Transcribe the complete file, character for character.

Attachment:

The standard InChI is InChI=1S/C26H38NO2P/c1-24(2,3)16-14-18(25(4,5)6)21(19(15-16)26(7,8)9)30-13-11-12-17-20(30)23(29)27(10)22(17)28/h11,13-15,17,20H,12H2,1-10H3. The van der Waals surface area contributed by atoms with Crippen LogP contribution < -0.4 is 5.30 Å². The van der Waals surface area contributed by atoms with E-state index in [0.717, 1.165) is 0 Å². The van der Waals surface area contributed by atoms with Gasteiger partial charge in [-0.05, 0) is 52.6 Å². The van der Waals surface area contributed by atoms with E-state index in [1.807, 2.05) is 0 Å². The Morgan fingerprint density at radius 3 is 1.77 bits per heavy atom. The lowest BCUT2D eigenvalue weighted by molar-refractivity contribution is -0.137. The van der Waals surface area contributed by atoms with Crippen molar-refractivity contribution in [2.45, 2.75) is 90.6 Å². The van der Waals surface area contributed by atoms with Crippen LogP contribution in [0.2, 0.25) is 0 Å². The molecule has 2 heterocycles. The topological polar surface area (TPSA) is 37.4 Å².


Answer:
The standard InChI is InChI=1S/C26H38NO2P/c1-24(2,3)16-14-18(25(4,5)6)21(19(15-16)26(7,8)9)30-13-11-12-17-20(30)23(29)27(10)22(17)28/h11,13-15,17,20H,12H2,1-10H3. The van der Waals surface area contributed by atoms with Crippen LogP contribution < -0.4 is 5.30 Å². The van der Waals surface area contributed by atoms with E-state index in [0.717, 1.165) is 0 Å². The van der Waals surface area contributed by atoms with Gasteiger partial charge in [-0.05, 0) is 52.6 Å². The van der Waals surface area contributed by atoms with E-state index in [1.807, 2.05) is 0 Å². The Morgan fingerprint density at radius 3 is 1.77 bits per heavy atom. The lowest BCUT2D eigenvalue weighted by molar-refractivity contribution is -0.137. The van der Waals surface area contributed by atoms with Crippen molar-refractivity contribution in [2.45, 2.75) is 90.6 Å². The van der Waals surface area contributed by atoms with Crippen LogP contribution in [0.2, 0.25) is 0 Å². The molecule has 2 heterocycles. The topological polar surface area (TPSA) is 37.4 Å².